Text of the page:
My next several posts will feature work and play from my Spring Polymer Clay Birdhouse class.
This photo shows the birdhouse back made by Jan Sills. She chose to make a bright yellow veneer to show off the mokume gane cowboy boot and stars.
I’ve never taught mokume gane in a class before because it can be such a crap shoot. But it worked beautifully with this class, as you can see from Jan’s results.
Jan has been my much-appreciated teaching assistant for the last four classes.
This faux batik gecko on a polymer clay veneer carries out the Austin/Texas theme of the birdhouse project for my Lifetime Learning Institute class.
I have a PDF online tutorial for faux batik in my Etsy shop. It contains patterns for a flower, hummingbird, and dragonfly but not a gecko. So I’m adding one here:
Mokume gane. It’s the polymer clay technique everyone loves but hates to pronounce. So here it is: mah-KOO-mah GAH-nay. Not to be confused with “hakuna matata,” OK?
Polymer clay actually borrowed the mokume gane technique from a metalworking technique used by Janpanese sword makers.
I’m better versed in how it’s done with polymer clay than in swords. I’ll be teaching one method, as illustrated in the boot, in my Spring Lifetime Learning Institute class.
If you’d like to try your hand at it, here’s a Mokume Gane Bead tutorial from Polymerclay web.
I love it when I or someone else comes up with a simple solution to a polymer clay problem. Getting a nice, clean, uniform image when stamping with powders (Pearl Ex or Perfect Pearls) can be difficult.
Check out this free tutorial from Katie at Kater’s Acres.
I would add that brushing powders onto clay sends little particles airborne, so it’s a good idea to wear a mask.
Teaching a polymer clay class is so much fun, and a big part of the fun is coming up with new techniques and projects to teach. I can say that now that I have a prototype and a plan for teaching it. The truth is there’s a fair amount of trial and error and heartburn before I reach that point. The micro mosaic guitar pictured is one example.
The guitar goes on the roof of the wooden birdhouse which is the project for my Spring Lifetime Learning Institute class. I think participants will have fun with it. Of course that’s my hope for everything we do.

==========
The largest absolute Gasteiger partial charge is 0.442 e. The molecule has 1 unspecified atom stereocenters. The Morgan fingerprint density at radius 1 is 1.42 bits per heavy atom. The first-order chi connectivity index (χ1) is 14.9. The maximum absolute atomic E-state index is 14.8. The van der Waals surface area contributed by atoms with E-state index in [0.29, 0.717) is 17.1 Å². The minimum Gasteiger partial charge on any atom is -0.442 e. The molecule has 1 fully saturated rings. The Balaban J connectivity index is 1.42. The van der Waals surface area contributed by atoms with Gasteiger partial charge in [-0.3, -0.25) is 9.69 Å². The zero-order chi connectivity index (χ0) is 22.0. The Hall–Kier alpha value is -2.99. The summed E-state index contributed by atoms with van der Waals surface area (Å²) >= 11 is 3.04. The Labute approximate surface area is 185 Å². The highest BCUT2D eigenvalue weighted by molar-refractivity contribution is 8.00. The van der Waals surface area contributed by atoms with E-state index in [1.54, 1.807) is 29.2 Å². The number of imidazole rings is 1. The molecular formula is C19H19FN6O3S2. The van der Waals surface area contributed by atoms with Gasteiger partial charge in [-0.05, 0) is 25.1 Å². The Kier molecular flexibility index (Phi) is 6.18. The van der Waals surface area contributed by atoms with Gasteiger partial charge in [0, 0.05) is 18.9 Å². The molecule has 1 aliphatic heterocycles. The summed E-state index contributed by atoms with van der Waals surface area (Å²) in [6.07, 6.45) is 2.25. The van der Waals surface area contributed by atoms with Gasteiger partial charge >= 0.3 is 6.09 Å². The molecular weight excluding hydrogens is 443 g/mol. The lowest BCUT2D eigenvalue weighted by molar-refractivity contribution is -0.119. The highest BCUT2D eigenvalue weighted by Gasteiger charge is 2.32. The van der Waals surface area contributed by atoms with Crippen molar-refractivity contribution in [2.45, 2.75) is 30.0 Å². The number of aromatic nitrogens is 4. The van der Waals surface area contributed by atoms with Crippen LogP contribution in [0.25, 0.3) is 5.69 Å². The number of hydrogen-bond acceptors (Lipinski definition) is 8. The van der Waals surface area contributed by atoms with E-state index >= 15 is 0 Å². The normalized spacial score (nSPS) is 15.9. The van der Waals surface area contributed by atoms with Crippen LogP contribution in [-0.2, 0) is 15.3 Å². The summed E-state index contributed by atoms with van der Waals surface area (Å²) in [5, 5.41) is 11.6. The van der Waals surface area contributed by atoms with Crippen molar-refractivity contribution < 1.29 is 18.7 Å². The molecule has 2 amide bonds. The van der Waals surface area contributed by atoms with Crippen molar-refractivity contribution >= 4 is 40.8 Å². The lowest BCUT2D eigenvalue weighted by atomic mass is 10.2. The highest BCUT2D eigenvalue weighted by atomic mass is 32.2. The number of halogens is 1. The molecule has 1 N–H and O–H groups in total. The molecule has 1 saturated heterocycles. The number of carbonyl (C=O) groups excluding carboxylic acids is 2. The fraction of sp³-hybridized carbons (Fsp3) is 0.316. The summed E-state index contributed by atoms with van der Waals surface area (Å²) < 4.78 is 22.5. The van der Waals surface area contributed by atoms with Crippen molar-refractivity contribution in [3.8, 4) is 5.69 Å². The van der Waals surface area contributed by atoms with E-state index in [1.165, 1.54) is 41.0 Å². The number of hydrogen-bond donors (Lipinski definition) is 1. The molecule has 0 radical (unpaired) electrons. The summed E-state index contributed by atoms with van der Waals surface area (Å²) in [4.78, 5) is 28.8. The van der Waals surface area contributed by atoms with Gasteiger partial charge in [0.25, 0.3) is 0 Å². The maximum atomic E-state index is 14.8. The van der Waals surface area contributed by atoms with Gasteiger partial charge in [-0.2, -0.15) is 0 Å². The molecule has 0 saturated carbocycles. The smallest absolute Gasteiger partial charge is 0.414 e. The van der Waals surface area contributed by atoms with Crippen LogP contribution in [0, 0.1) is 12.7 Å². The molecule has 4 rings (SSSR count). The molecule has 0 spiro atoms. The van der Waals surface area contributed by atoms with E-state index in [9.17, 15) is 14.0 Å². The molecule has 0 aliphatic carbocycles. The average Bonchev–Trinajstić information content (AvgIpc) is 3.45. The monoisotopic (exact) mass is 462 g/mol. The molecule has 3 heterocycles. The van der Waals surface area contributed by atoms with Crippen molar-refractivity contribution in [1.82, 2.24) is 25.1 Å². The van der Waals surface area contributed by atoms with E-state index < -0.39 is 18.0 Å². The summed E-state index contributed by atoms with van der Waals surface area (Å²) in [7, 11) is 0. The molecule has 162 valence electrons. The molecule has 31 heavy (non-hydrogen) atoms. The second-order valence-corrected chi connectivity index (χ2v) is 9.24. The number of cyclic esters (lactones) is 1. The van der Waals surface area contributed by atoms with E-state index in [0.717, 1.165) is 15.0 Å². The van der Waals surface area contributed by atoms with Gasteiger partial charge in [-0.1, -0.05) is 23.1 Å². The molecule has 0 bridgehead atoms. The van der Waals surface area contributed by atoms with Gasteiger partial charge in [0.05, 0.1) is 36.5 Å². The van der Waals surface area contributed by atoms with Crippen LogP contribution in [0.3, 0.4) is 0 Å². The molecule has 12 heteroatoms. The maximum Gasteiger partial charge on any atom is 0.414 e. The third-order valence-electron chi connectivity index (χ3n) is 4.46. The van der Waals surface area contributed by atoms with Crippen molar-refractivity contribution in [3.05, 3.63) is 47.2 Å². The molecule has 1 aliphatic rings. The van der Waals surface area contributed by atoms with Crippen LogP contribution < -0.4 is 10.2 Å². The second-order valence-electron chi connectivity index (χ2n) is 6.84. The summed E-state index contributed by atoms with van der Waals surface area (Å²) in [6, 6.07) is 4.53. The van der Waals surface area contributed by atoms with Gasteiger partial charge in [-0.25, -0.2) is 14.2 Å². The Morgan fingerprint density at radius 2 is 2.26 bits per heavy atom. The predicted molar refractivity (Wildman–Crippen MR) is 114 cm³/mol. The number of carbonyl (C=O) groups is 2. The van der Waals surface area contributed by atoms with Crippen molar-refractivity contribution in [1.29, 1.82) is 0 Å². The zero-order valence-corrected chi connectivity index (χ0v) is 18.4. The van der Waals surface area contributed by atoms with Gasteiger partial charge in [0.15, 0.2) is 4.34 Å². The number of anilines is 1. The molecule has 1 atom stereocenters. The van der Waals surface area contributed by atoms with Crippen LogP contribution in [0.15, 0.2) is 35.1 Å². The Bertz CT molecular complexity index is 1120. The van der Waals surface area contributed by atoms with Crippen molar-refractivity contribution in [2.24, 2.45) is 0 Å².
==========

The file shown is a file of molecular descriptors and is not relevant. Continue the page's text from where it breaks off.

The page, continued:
“Jeremiah the Innocent” is the name creator Daniel Johnston gave to the subject of the fanciful wall mural at 21st & Guadalupe in Austin.
Probably everyone who lives in Austin and many visitors to the University of Texas have had the experience of driving in nerve-wracking traffic, then seeing Jeremiah, and breaking into a smile.
I’m using the image in a transfer on the side of a polymer clay birdhouse, the project for my Spring Lifetime Learning Institute class.
The theme of the birdhouse is Austin or Texas. Because one or more class participants may not live in Austin, I’ll offer alternative images.
Lately we’ve been hearing a robin. Heading north? South? Staying put? Everyone’s confused by the weather, it seems. Anyway, it seems fitting to introduce this polymer clay birdhouse, the project for my Spring Lifetime Learning Institute class which will begin February 15th.
The theme for this birdhouse–a wooden structure embellished with polymer clay veneers and decorative elements–is Austin or Texas. So the front is a tribute to the Texas state flower and the Austin kite festival. Did I mention that each week of the class will feature not only a different motif, but also a different technique? The only repeat from the birdhouse class I taught in 2013 is the bluebonnet cane/applique.
Watch this spot for posts of pictures and descriptions of the sides and roof. Or if you must peek, take a look at the page Lifetime Learning Institute Spring 2016. (I’m especially excited about one of the roof elements.)
You don’t need polymer clay skills to make this angel votive.
Create this votive with a smidgen of polymer clay, Elmer’s glue, and alcohol inks.
I’m having too much fun making “stained glass” votives. I say “too much fun” because I’m blissfully neglecting other things, like taking down the last of the Halloween decorations, getting my roots re-touched, and even getting to Kohl’s before my $10 coupon expires.
You don’t need a pasta machine or polymer clay experience to make these votives. As long as you condition the clay before rolling strings for “leading,” you’ll be good to go.
I think I enjoy coming up with new designs for votives as much as actually making them. So my Holiday Collection “Stained Glass” Votives tutorial includes patterns for hanging ornaments, a dreidel, candles with holly, and bells, in addition to the angel pictured here.
Here’s the link to the Holiday Collection “Stained Glass” Votives tutorial in my Etsy shop.
Thought I’d take this opportunity to showcase my Lifetime Learning Institute class. Today we ventured into sculpting with a steampunk flair. Participants made Christmas ornaments and one Hanukkah ornament. We used patterns from the Ebook, Steampunk Christmas Ornaments, by Maria Maestri. It’s available in her Etsy shop.
Among the steampunk findings we used were snaps from an inherited sewing kit: a card of 12 snaps cost 10 cents.
The napkin ring seam failed after a three-month test drive.
For several months now, Tim and I have been test driving a couple of polymer clay napkin rings. The other day,the seam on the one pictured failed.
That was a timely failure. The napkin ring is the first project we’ll do in my Fall Lifetime Learning Institute class. In my prototype napkin rings, I depended on the joined clay pieces bonding as they cured. But the bond obviously wasn’t strong enough for the manly use of a napkin ring.
The problem is easily presented. We’ll just squirt a thin bead of Translucent Liquid Sculpey (TLS) on the edges before joining them and curing the piece.
As for Tim’s napkin ring, I’ll repair it with a little Super Glue.